From The Encyclopedia of Mormonism
Author: Garrett, H. Dean
Once a person joins The Church of Jesus Christ of Latter-day Saints, circumstances requiring rebaptism are unusual. In current policy and practice, a person would be rebaptized only in two cases: (1) if membership records were irretrievably lost and no other proof of membership could be established; or (2) if an excommunicated person qualified for reentry into the Church. As members partake of the Sacrament weekly, repenting of sin, their baptismal covenants are renewed and rebaptism is unnecessary.
One enters into membership in the Church only through baptism by immersion for the remission of sins by one holding the appropriate priesthood, regardless of any prior baptism or initiation ordinance. Latter-day scriptures refer to baptism as a new and everlasting covenant. It is the ordinance received by one who accepts the gospel of Jesus Christ, with the promise that proper baptism opens onto the path that leads to eternal life. But baptisms performed outside the framework of the restored priesthood are of no avail for one who wishes to enter in at the strait gate and onto that path (D&C 22:1-2).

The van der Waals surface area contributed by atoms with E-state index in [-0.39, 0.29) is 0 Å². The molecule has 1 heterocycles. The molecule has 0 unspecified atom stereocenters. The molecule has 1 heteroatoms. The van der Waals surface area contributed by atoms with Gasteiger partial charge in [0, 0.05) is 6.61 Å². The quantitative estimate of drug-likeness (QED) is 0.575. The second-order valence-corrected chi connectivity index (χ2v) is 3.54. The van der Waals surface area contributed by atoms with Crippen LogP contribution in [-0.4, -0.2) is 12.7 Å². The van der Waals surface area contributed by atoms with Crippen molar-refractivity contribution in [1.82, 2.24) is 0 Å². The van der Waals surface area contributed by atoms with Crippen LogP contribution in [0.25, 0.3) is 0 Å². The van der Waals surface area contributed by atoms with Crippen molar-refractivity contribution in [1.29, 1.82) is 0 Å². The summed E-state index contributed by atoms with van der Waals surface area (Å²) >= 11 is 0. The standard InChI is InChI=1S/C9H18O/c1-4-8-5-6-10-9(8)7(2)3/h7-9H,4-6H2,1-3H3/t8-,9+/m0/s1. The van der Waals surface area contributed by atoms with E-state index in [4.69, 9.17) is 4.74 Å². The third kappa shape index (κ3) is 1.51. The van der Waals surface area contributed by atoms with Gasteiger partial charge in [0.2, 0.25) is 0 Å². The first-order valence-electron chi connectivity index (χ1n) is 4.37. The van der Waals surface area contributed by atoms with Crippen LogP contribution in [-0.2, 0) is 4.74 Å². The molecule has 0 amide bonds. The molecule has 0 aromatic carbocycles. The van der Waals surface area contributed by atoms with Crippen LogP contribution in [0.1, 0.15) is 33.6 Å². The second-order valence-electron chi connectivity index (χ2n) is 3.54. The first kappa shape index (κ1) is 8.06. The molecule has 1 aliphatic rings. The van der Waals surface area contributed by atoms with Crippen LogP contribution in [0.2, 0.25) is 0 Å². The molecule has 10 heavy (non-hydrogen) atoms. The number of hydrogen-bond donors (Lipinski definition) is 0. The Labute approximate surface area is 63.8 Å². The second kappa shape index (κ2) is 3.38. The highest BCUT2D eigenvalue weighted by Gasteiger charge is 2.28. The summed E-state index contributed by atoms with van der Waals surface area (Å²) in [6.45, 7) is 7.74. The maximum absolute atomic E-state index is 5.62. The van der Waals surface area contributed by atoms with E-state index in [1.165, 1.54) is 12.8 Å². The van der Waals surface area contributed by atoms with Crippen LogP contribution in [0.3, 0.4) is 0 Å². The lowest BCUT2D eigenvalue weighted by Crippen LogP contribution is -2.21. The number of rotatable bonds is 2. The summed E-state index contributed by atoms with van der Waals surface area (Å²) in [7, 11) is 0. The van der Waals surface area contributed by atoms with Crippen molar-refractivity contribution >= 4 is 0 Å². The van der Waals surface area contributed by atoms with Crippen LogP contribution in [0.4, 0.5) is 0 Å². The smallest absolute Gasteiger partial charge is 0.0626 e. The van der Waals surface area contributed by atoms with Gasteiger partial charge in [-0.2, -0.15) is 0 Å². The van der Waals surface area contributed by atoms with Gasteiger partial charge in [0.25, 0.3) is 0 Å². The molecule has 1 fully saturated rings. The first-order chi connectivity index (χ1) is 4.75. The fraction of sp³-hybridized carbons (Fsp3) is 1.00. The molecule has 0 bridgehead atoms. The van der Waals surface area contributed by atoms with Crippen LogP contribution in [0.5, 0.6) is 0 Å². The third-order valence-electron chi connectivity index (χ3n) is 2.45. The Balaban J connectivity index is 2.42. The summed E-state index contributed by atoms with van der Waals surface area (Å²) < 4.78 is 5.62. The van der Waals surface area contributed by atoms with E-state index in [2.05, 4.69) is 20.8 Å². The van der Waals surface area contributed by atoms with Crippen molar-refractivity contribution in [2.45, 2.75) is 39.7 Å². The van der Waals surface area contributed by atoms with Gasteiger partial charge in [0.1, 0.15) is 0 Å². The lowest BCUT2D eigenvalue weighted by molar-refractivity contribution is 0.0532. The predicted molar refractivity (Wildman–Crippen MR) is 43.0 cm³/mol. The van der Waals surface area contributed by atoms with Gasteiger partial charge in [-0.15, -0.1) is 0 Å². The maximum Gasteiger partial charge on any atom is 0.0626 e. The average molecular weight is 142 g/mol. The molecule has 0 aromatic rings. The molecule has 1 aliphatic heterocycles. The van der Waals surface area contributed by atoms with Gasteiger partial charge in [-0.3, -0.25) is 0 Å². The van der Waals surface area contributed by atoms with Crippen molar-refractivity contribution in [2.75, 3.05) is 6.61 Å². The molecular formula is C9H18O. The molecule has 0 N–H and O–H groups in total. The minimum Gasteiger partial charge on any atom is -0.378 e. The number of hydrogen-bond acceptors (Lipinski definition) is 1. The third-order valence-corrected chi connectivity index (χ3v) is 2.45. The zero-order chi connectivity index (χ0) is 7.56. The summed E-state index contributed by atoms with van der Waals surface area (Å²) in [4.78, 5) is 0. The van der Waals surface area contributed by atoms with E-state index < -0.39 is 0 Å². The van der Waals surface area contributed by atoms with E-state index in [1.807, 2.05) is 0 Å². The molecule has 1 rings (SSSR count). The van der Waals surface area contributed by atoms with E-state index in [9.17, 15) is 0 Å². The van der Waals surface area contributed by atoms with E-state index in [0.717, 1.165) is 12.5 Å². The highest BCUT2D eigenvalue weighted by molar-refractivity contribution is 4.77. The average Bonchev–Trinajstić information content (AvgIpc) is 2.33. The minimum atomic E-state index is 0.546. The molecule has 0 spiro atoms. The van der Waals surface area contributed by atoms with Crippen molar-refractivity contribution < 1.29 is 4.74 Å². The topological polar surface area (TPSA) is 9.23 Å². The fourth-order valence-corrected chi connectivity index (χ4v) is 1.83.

Rebaptism is rare among Latter-day Saints in modern times. Historically, however, many members were rebaptized as an act of rededication. This was first practiced in Nauvoo and was continued in the Utah Territory. Rebaptism served as a ritual of recommitment but was not viewed as essential to salvation. Members often sought rebaptism when called to assist in colonization or to participate in one of the united orders. On some occasions, the Saints were rebaptized as they prepared for marriage or entrance into the temple. Early members also rebaptized some of the sick among them as an act of healing. Because of misuse by some Church members, all such practices of rebaptism were discontinued in 1897. H. DEAN GARRETT